{   Reader_writer lock = new Reader_writer();
           public void read( String reader )
            {   try
                {   lock.request_read();
                    System.out.println( "\t\t" + reader + " reading" );
                    try{ Thread.currentThread().sleep( 100 ); }
                    catch(InterruptedException e){}
                    System.out.println( "\t\t" + reader + " done" );
                }
                finally
                {   lock.read_accomplished();
                }
            }
           public void write( String writer )
            {   try
                {   lock.request_write();
                    System.out.println( "\t\t" + writer + " writing" );
                    try{ Thread.currentThread().sleep( 500 ); }
                    catch(InterruptedException e){}
                    System.out.println( "\t\t" + writer + " done" );
                }
                finally
                {   lock.write_accomplished();
                }
            }
           public boolean read_if_possible()
            {   if( lock.request_immediate_read() )
                {   
                    // in the real world, you'd actually do the read here
                    lock.read_accomplished();
                    return true;
                }
                return false;
            }
           public boolean write_if_possible()
            {   if( lock.request_immediate_write() )
                {   
                    // in the real world, you'd actually do the write here
                    lock.write_accomplished();
                    return true;
                }
                return false;
            }
        }
        /**
         |    A simple reader thread. Just reads from the resource, passing it a unique string id.
         */
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      class Reader extends Thread
       {   private String name;
            Reader( String name ){ this.name = name; }
           public void run( )
            {   
                System.out.println("Starting " + name );
                resource.read( name );
                System.out.println("Stopping " + name );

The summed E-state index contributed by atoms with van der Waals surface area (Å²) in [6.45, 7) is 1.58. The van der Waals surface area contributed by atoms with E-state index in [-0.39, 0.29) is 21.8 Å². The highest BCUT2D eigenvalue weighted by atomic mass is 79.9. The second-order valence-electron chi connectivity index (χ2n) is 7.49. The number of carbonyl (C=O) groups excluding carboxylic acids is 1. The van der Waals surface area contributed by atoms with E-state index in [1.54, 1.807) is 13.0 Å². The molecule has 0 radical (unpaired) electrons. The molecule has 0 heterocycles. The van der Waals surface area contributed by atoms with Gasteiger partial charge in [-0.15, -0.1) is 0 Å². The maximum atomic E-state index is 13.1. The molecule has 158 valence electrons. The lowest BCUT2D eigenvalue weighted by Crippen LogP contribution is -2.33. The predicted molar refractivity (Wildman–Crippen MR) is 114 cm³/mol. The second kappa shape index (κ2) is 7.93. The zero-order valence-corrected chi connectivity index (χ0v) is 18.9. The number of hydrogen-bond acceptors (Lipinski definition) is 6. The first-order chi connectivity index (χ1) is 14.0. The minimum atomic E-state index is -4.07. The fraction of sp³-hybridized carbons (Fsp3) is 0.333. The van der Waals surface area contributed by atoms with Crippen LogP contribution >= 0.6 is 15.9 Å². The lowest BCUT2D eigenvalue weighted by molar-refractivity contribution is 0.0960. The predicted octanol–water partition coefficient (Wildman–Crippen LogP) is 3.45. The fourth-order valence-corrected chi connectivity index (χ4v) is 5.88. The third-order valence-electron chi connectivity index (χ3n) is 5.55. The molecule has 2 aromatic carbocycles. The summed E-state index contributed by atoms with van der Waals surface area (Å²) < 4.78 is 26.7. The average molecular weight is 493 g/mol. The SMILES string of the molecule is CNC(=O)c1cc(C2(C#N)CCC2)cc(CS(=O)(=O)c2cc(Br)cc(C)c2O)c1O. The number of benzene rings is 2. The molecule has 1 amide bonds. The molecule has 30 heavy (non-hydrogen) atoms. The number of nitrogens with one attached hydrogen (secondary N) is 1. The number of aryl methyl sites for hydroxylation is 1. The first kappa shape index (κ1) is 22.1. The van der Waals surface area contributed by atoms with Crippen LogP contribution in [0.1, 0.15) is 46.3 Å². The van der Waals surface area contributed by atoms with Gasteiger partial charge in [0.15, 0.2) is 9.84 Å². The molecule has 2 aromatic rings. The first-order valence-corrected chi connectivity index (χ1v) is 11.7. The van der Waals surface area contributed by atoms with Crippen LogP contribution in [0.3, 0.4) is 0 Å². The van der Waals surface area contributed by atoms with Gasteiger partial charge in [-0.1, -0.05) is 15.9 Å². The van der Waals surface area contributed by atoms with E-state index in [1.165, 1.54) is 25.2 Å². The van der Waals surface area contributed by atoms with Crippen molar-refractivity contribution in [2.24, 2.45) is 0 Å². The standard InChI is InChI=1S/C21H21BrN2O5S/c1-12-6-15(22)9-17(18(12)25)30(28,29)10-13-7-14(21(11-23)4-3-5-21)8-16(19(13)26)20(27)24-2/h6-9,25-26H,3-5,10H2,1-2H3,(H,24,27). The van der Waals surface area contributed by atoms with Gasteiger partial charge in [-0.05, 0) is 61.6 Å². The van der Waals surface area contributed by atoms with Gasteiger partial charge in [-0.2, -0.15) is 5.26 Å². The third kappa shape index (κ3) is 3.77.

}
        }
        /**
         |    A simple writer thread. Just writes to the resource, passing it a unique string id.
         */
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      class Writer extends Thread
       {   private String name;
            Writer( String name ){ this.name = name; }
           public void run()
            {   
                System.out.println("Starting " + name );
                resource.write( name );
                System.out.println("Stopping " + name );
            }
        }
        /**
         |    Test by creating several readers and writers. The initial write operation (w/0) should complete before the first read (r/1) runs. Since readers have priority, r/2 and r/3 should run before w/1; and r/1, r/2 and r3 should all run in parallel. When all three reads complete, w1 and w2 should execute sequentially in that order.
         */
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      public Test()
        {
            if( !resource.read_if_possible() )
                System.out.println("Immediate read request didn't work");
            if( !resource.write_if_possible() )
                System.out.println("Immediate write request didn't work");
            new Writer( "w/0" ).start();
            new Reader( "r/1" ).start();
            new Writer( "w/1" ).start();
            new Writer( "w/2" ).start();
            new Reader( "r/2" ).start();